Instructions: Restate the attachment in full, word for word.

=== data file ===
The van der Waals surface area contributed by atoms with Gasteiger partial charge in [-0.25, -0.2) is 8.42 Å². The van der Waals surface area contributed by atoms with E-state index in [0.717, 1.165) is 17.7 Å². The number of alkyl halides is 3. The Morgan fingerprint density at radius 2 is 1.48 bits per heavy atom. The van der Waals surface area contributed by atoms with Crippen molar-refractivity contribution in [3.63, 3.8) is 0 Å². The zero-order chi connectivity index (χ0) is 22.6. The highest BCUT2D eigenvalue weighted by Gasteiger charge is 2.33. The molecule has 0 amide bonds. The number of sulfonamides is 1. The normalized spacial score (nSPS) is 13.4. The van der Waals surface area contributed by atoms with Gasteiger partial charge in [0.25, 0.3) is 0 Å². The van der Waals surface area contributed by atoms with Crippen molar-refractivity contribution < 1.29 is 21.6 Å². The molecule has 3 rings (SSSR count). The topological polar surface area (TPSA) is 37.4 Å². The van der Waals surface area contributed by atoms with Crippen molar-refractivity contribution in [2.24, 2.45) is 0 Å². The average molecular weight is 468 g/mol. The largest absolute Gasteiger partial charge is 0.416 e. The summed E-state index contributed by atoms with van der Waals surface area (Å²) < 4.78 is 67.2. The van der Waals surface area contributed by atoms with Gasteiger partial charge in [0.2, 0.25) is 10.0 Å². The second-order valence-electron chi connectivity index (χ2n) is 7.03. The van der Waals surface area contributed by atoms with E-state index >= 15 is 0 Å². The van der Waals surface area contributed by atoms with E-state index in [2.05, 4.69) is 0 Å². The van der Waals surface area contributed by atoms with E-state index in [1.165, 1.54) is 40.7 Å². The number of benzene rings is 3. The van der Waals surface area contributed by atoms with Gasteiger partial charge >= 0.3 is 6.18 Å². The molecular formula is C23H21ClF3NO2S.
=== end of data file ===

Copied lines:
The van der Waals surface area contributed by atoms with Gasteiger partial charge in [-0.25, -0.2) is 8.42 Å². The van der Waals surface area contributed by atoms with E-state index in [0.717, 1.165) is 17.7 Å². The number of alkyl halides is 3. The Morgan fingerprint density at radius 2 is 1.48 bits per heavy atom. The van der Waals surface area contributed by atoms with Crippen molar-refractivity contribution in [3.63, 3.8) is 0 Å². The zero-order chi connectivity index (χ0) is 22.6. The highest BCUT2D eigenvalue weighted by Gasteiger charge is 2.33. The molecule has 0 amide bonds. The number of sulfonamides is 1. The normalized spacial score (nSPS) is 13.4. The van der Waals surface area contributed by atoms with Gasteiger partial charge in [0.25, 0.3) is 0 Å². The van der Waals surface area contributed by atoms with Crippen molar-refractivity contribution < 1.29 is 21.6 Å². The molecule has 3 rings (SSSR count). The topological polar surface area (TPSA) is 37.4 Å². The van der Waals surface area contributed by atoms with Crippen molar-refractivity contribution in [2.24, 2.45) is 0 Å². The average molecular weight is 468 g/mol. The largest absolute Gasteiger partial charge is 0.416 e. The summed E-state index contributed by atoms with van der Waals surface area (Å²) < 4.78 is 67.2. The van der Waals surface area contributed by atoms with Gasteiger partial charge in [0.2, 0.25) is 10.0 Å². The second-order valence-electron chi connectivity index (χ2n) is 7.03. The van der Waals surface area contributed by atoms with E-state index >= 15 is 0 Å². The van der Waals surface area contributed by atoms with E-state index in [2.05, 4.69) is 0 Å². The van der Waals surface area contributed by atoms with E-state index in [1.165, 1.54) is 40.7 Å². The number of benzene rings is 3. The van der Waals surface area contributed by atoms with Gasteiger partial charge >= 0.3 is 6.18 Å². The molecular formula is C23H21ClF3NO2S.